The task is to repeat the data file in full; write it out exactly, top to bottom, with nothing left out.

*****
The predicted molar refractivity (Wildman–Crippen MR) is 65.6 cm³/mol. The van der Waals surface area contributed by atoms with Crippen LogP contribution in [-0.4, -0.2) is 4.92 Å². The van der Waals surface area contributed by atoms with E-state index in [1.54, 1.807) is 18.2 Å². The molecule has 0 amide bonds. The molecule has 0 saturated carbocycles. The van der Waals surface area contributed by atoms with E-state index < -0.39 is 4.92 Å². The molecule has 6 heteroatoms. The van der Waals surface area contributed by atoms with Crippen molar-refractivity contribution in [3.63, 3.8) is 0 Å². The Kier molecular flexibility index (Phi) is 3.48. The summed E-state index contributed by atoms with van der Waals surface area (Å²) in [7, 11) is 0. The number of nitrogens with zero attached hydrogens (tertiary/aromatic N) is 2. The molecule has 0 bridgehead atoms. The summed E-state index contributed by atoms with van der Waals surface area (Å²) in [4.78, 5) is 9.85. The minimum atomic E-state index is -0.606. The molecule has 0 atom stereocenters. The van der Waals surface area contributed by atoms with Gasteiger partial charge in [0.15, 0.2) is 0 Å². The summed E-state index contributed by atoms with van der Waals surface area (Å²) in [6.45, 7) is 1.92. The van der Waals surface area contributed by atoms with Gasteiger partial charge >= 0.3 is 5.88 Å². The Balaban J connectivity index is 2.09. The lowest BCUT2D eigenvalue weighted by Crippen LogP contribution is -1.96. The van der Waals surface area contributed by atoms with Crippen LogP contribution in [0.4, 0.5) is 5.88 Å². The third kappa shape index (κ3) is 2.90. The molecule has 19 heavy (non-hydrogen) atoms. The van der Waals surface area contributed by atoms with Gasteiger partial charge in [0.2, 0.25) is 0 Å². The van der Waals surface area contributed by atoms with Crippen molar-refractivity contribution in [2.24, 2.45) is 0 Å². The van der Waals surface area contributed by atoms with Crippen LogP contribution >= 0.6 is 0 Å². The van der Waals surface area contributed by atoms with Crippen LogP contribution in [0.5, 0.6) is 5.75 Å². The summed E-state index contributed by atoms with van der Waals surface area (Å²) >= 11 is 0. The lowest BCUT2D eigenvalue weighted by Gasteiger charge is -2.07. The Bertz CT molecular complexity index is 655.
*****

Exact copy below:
The predicted molar refractivity (Wildman–Crippen MR) is 65.6 cm³/mol. The van der Waals surface area contributed by atoms with Crippen LogP contribution in [-0.4, -0.2) is 4.92 Å². The van der Waals surface area contributed by atoms with E-state index in [1.54, 1.807) is 18.2 Å². The molecule has 0 amide bonds. The molecule has 0 saturated carbocycles. The van der Waals surface area contributed by atoms with E-state index < -0.39 is 4.92 Å². The molecule has 6 heteroatoms. The van der Waals surface area contributed by atoms with Crippen molar-refractivity contribution in [3.63, 3.8) is 0 Å². The Kier molecular flexibility index (Phi) is 3.48. The summed E-state index contributed by atoms with van der Waals surface area (Å²) in [7, 11) is 0. The number of nitrogens with zero attached hydrogens (tertiary/aromatic N) is 2. The molecule has 0 bridgehead atoms. The summed E-state index contributed by atoms with van der Waals surface area (Å²) in [4.78, 5) is 9.85. The minimum atomic E-state index is -0.606. The molecule has 0 atom stereocenters. The van der Waals surface area contributed by atoms with Gasteiger partial charge in [0.15, 0.2) is 0 Å². The summed E-state index contributed by atoms with van der Waals surface area (Å²) in [6.45, 7) is 1.92. The van der Waals surface area contributed by atoms with Gasteiger partial charge >= 0.3 is 5.88 Å². The Balaban J connectivity index is 2.09. The lowest BCUT2D eigenvalue weighted by Crippen LogP contribution is -1.96. The van der Waals surface area contributed by atoms with Crippen LogP contribution in [0.4, 0.5) is 5.88 Å². The third kappa shape index (κ3) is 2.90. The molecule has 19 heavy (non-hydrogen) atoms. The van der Waals surface area contributed by atoms with Gasteiger partial charge in [0.2, 0.25) is 0 Å². The van der Waals surface area contributed by atoms with Crippen molar-refractivity contribution in [2.24, 2.45) is 0 Å². The van der Waals surface area contributed by atoms with Crippen LogP contribution >= 0.6 is 0 Å². The van der Waals surface area contributed by atoms with Crippen LogP contribution in [0.5, 0.6) is 5.75 Å². The summed E-state index contributed by atoms with van der Waals surface area (Å²) >= 11 is 0. The lowest BCUT2D eigenvalue weighted by Gasteiger charge is -2.07. The Bertz CT molecular complexity index is 655.